One major decision I recently made is to try to minimize the time I spend consuming internet- and video-game-based entertainment. I realized that I consider almost all of the time I spend on those things to be effectively completely wasted. It doesn't make me happier, it doesn't get any of my schoolwork done, it doesn't each me anything, and it doesn't facilitate any social interaction (unless it's a video-game played at a LAN party or something, which I'd consider differently). I have observed that both I and most of my friends waste almost all of our free time on such things, and we could spend that free time either being productive or doing something that is slightly higher-effort but much more rewarding (like reading books, playing piano, playing a board game or talking with friends, going for a hike or otherwise exploring the outdoors, etc).
I've spent the last couple years trying to spend more of my time on those worthwhile things: trying to prioritize my classes, piano, outdoors, exercise, reading, etc. But I've finally realized that the core problem is my (and pretty much all of my peers') obsession with/addiction to low-effort activities and low-effort entertainment. I just need to judiciously avoid stupid low-effort wastes of time, and I'll much more easily find other more productive things to do during that time instead. It's working out well so far.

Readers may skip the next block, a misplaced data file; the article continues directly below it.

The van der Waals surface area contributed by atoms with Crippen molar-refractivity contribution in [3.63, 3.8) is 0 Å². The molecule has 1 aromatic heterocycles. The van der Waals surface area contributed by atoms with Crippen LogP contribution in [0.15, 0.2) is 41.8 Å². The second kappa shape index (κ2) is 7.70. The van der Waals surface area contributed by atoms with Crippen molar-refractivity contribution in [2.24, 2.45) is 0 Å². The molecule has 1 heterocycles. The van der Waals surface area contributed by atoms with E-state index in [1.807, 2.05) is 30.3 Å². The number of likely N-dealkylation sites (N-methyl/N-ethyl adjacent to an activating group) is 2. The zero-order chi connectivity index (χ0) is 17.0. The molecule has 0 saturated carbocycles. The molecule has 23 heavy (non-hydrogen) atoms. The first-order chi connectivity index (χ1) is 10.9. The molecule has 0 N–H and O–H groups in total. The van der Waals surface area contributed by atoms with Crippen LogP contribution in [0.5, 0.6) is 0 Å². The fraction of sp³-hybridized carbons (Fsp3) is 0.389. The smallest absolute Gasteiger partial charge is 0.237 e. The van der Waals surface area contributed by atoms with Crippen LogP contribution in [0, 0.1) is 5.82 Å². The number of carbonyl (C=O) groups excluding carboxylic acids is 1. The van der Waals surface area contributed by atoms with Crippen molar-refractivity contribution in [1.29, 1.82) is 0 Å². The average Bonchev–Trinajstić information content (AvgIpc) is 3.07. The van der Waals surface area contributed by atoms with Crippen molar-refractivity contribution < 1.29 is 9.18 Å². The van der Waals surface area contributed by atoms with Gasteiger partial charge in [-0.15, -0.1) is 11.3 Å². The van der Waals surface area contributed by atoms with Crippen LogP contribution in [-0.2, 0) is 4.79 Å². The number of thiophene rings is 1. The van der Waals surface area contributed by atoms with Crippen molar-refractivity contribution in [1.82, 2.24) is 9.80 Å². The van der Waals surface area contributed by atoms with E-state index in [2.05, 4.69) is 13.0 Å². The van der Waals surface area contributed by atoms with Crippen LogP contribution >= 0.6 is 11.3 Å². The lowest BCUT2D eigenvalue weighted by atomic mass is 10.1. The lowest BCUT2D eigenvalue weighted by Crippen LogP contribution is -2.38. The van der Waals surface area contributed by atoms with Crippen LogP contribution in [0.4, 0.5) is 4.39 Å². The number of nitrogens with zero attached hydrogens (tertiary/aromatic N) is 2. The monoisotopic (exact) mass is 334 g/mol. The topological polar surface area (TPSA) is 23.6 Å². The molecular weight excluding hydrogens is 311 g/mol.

I think my parents had a better college experience than any of my friends or I am currently having. They made better friends and did more memorable things with them. I blame the internet for stealing our time. If we didn't always have such easy access to stupid low-effort entertainment, we'd be motivated to find more worthwhile ways to entertain ourselves.
Generally speaking, low-effort things suck, the easiest thing to do at any given time is never actually worth doing, and the worth/productivity/happiness/reward gotten out of any activity is generally proportional to how difficult it was. Kind of like Reddit: it sucks now compared to five years ago because almost all of the content and discussion is much lower-effort now compared to five years ago.
I don't want to waste the bulk of my college years neither learning nor making/doing something cool nor going out and actually doing things with my friends. And the way I plan to start to do that is by avoiding the single foremost thief of my time: the stupid internet.
(Copypasta from a comment I just wrote; thought it might get more useful feedback and discussion here.)